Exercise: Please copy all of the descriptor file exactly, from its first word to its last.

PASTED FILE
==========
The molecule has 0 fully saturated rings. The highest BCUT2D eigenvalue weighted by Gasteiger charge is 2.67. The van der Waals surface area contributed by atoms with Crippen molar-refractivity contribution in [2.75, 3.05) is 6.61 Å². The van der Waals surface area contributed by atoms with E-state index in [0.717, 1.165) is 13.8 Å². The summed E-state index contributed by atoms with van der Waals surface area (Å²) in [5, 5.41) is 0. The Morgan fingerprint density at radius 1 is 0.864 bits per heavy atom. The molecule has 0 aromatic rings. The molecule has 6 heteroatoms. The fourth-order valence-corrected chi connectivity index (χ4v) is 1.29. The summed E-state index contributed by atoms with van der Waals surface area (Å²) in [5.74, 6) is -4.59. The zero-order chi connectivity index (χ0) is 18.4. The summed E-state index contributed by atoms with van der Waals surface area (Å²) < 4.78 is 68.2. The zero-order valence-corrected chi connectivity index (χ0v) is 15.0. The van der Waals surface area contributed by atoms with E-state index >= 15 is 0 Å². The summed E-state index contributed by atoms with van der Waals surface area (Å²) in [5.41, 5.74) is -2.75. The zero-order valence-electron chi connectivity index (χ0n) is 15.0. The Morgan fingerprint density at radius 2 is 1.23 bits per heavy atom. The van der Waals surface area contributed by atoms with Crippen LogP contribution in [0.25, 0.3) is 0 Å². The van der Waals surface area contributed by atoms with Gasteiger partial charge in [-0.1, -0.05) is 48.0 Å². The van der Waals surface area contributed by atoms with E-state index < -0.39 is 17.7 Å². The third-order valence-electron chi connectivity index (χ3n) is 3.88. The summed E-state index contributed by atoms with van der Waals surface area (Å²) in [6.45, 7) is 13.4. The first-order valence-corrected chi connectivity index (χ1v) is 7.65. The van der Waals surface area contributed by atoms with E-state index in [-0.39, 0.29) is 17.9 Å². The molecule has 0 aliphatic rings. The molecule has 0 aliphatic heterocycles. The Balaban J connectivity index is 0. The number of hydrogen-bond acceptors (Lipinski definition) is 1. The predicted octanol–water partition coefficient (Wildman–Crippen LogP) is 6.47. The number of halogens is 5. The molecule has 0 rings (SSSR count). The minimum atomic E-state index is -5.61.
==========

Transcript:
The molecule has 0 fully saturated rings. The highest BCUT2D eigenvalue weighted by Gasteiger charge is 2.67. The van der Waals surface area contributed by atoms with Crippen molar-refractivity contribution in [2.75, 3.05) is 6.61 Å². The van der Waals surface area contributed by atoms with E-state index in [0.717, 1.165) is 13.8 Å². The summed E-state index contributed by atoms with van der Waals surface area (Å²) in [5, 5.41) is 0. The Morgan fingerprint density at radius 1 is 0.864 bits per heavy atom. The molecule has 0 aromatic rings. The molecule has 6 heteroatoms. The fourth-order valence-corrected chi connectivity index (χ4v) is 1.29. The summed E-state index contributed by atoms with van der Waals surface area (Å²) in [5.74, 6) is -4.59. The zero-order chi connectivity index (χ0) is 18.4. The summed E-state index contributed by atoms with van der Waals surface area (Å²) < 4.78 is 68.2. The zero-order valence-corrected chi connectivity index (χ0v) is 15.0. The van der Waals surface area contributed by atoms with E-state index >= 15 is 0 Å². The summed E-state index contributed by atoms with van der Waals surface area (Å²) in [5.41, 5.74) is -2.75. The zero-order valence-electron chi connectivity index (χ0n) is 15.0. The Morgan fingerprint density at radius 2 is 1.23 bits per heavy atom. The van der Waals surface area contributed by atoms with Crippen LogP contribution in [0.25, 0.3) is 0 Å². The van der Waals surface area contributed by atoms with Gasteiger partial charge in [-0.1, -0.05) is 48.0 Å². The van der Waals surface area contributed by atoms with E-state index < -0.39 is 17.7 Å². The third-order valence-electron chi connectivity index (χ3n) is 3.88. The summed E-state index contributed by atoms with van der Waals surface area (Å²) in [6.45, 7) is 13.4. The first-order valence-corrected chi connectivity index (χ1v) is 7.65. The van der Waals surface area contributed by atoms with E-state index in [-0.39, 0.29) is 17.9 Å². The molecule has 0 aliphatic rings. The molecule has 0 aliphatic heterocycles. The Balaban J connectivity index is 0. The number of hydrogen-bond acceptors (Lipinski definition) is 1. The predicted octanol–water partition coefficient (Wildman–Crippen LogP) is 6.47. The number of halogens is 5. The molecule has 0 rings (SSSR count). The minimum atomic E-state index is -5.61.